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August 22, 2014

Posted by **KeKe** on Sunday, September 16, 2012 at 1:28pm.

C. Find the odds in favor of getting 2 numbers whose sum is greater than 5.

I would simply like to be shown the steps to work this problem.

- Math for liberal arts -
**David Q/R**, Sunday, September 16, 2012 at 1:47pmTo get it right, make sure you distinguish between the first and second throw. If you do that, you'll see that there are 36 distinct outcomes: (1, 1), (1, 2), (1, 3), ... (6, 4), (6, 5) and (6, 6). They're all equally likely with probability 1/36, so how many of them total more than 5? We could just enuerate them all - or better, work out how many total five or less (because there are fewer of them), and then subtract the probability from 1. These are: (1, 1), (1, 2), (1, 3), (1, 4), (2, 1), (2, 2), (2, 3), (3, 1), (3, 2) and (4, 1). There are 10 of them, so I reckon the answer ought to be 1 - (10/36) = 0.72. Do you agree?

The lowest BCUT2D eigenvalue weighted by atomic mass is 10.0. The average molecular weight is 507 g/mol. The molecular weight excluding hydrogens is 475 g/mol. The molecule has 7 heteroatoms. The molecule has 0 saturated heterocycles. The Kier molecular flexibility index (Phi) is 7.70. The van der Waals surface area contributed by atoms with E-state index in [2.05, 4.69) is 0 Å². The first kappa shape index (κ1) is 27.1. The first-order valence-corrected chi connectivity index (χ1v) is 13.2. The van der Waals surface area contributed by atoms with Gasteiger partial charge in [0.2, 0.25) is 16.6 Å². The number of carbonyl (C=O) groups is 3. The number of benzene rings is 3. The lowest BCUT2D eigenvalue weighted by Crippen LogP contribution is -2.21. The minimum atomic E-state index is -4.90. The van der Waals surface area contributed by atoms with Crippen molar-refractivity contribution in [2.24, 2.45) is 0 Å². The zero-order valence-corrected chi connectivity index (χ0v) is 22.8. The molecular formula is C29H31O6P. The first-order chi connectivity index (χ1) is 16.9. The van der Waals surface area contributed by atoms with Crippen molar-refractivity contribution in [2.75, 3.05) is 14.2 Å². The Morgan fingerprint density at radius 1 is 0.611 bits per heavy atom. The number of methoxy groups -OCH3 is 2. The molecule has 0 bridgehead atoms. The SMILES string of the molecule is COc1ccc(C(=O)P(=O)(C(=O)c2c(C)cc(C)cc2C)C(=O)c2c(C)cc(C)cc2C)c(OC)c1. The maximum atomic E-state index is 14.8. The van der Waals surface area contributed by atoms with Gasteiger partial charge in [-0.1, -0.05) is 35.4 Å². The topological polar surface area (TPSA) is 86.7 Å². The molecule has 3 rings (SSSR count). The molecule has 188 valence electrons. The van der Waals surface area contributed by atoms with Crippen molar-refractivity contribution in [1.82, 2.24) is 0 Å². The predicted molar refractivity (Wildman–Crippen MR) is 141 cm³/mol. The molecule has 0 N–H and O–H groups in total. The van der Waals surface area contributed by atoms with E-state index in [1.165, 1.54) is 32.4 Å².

- Math for liberal arts -
**KeKe**, Sunday, September 16, 2012 at 1:56pmThank you so much David Q/R.

- Math for liberal arts -
**David Q/R**, Sunday, September 16, 2012 at 2:06pmYou're welcome!

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